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Front St.Clovis Schools Section - Clovis Free PressBack St.
Vol. 17  No. 21 Final Edition
Clovis Free Press

January 22, 2001
Economic Future of America!
Free Press Depends Upon The Informed Citizen
By Howard Hobbs, Ph.D. Valley Press Media Network

     CLOVIS -- In a democratic society, the implementation of sound economic policy depends on an economically literate public.
  The economics way of thinking!The Clovis Free Press supports economic education, including learning activities in fundamental political economics, free enterprise and sound money principles. The goal of the Free Press education program is to provide members of the public, educators and students with column resources& archives that will aid them in gaining a complete understand these important principles and the ethics foundation upon which our social system is based.
     The inclusion of economics as a core subject in the Goals 2000 Educate America Act recognizes the value of economic understanding in helping people comprehend the modern world, make decisions that shape their futures, and strengthen major institutions.

     The California Public Schools Twelfth Grade Social Science Framework emphasizes the principles of economics that bear directly on the ordinary business of life, affecting people in their roles as consumers and producers.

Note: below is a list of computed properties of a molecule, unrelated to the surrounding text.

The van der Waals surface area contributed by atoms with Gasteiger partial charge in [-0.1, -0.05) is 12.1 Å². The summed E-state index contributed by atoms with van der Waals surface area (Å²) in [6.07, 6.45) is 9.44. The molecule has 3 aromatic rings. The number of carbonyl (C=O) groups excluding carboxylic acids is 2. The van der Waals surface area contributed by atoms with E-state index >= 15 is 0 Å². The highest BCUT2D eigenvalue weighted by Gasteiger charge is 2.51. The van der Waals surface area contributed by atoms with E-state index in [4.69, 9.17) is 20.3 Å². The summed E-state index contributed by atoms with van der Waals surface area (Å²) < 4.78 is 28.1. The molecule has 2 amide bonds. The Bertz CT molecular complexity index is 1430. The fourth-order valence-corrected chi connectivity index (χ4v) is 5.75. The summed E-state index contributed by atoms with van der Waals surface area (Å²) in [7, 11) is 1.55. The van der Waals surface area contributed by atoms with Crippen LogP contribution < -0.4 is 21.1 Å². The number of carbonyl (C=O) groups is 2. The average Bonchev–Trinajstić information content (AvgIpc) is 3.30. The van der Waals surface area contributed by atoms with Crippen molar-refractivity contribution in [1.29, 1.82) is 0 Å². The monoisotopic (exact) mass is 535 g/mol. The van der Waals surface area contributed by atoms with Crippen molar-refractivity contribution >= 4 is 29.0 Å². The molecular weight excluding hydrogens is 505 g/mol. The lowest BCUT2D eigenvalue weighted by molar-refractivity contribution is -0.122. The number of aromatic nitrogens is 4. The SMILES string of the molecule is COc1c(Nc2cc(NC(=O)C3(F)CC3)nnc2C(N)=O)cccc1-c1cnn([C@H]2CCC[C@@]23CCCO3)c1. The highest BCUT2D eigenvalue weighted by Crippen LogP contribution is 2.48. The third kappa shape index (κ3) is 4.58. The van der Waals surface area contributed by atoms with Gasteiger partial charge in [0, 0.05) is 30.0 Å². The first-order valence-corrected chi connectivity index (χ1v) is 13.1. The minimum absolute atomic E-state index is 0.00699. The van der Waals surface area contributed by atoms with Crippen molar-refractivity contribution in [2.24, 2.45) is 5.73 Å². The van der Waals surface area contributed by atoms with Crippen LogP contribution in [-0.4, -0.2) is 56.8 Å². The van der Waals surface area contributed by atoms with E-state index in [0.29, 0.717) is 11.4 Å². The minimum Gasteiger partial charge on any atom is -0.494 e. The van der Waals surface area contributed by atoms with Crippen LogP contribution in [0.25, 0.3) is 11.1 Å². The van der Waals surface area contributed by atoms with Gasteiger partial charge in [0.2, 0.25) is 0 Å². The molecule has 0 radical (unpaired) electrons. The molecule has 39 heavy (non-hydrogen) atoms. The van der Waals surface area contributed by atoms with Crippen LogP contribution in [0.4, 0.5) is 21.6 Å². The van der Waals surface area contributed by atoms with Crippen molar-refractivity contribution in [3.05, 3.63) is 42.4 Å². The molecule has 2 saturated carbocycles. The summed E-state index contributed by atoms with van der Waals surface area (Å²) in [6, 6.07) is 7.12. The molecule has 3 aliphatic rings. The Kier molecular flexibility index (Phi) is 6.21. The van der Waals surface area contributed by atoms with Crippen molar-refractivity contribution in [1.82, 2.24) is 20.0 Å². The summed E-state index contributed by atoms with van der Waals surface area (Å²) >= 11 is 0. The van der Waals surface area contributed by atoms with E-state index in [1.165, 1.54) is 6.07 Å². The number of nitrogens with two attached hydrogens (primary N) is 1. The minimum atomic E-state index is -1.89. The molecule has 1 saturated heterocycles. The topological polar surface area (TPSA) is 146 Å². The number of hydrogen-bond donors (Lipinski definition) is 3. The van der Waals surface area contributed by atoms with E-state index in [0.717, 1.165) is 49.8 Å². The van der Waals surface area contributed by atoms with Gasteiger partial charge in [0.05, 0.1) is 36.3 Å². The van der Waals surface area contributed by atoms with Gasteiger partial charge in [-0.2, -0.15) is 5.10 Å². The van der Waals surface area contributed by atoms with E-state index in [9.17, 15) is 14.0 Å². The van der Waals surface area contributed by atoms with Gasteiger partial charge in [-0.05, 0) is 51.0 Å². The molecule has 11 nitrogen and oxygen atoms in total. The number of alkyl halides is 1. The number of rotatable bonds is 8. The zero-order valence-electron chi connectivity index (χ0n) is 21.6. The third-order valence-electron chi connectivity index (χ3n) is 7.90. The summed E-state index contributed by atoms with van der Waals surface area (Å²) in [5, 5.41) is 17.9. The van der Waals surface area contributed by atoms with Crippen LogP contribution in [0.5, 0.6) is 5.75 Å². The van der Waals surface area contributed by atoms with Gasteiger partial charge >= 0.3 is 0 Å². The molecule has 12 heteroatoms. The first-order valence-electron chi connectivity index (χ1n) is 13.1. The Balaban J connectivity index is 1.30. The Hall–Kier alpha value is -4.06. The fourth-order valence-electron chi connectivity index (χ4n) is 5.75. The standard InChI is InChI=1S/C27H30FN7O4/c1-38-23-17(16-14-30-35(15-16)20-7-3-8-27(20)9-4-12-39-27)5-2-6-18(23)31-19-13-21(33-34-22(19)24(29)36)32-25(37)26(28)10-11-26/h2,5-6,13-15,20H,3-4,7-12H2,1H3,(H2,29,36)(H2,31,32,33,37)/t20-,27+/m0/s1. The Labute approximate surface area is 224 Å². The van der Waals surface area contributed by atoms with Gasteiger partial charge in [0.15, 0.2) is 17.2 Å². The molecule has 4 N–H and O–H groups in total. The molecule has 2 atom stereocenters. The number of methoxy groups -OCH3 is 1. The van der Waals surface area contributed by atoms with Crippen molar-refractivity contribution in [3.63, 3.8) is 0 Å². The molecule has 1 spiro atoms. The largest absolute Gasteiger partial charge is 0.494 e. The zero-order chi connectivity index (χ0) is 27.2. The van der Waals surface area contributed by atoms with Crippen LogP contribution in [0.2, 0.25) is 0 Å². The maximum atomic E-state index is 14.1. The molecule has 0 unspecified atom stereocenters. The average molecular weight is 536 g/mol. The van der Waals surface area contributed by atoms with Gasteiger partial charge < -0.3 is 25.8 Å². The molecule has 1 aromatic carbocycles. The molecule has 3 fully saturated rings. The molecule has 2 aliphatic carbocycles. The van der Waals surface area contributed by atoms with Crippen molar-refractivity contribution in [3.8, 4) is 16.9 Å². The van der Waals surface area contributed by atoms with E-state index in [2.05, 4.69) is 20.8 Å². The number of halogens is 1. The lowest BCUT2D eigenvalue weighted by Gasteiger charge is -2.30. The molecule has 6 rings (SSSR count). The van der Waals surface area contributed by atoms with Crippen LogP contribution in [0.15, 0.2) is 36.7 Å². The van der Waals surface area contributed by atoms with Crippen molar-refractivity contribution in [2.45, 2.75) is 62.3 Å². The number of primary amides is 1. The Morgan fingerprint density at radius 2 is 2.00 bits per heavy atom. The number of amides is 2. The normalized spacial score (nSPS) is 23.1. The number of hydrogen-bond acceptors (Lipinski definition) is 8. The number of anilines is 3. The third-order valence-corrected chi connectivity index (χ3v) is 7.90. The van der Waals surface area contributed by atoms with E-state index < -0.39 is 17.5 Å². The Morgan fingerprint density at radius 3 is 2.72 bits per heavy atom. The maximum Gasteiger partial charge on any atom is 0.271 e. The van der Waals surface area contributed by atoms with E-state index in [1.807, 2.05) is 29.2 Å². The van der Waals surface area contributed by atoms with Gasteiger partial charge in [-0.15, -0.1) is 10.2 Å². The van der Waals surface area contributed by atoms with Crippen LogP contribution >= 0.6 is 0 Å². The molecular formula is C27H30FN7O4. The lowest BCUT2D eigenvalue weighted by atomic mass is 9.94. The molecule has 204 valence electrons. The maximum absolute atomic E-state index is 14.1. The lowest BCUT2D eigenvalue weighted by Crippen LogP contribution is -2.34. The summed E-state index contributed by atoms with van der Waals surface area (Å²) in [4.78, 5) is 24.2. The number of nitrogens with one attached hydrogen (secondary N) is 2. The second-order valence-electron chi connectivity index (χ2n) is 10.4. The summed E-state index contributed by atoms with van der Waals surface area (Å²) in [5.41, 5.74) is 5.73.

Economics also plays an important role in local, state, national, and international public policy. Economic issues frequently influence voters in national, state, and local elections.
      A better understanding of economies enables us to understand the forces that affect our local, regional and national policy making every day, and helps us identify and evaluate the consequences of both private decisions and public policies involving taxation, debt accumulation, and welfare expenditures.
      Many institutions in our democratic market economy function more effectively when our citizens are articulate and well informed about economics.
      Learning how to reason about economic issues is important also because the analytic approach of economics differs sharply in key respects from the social capital approach thought to be appropriate for other related subjects such as history and civics.
      Yet valid economic analysis helps us to master many such areas of inquiry as well, providing effective ways to examine many of the "why" questions in history, politics, business, and international relations. Skills, as well as content, play an important part in economic reasoning.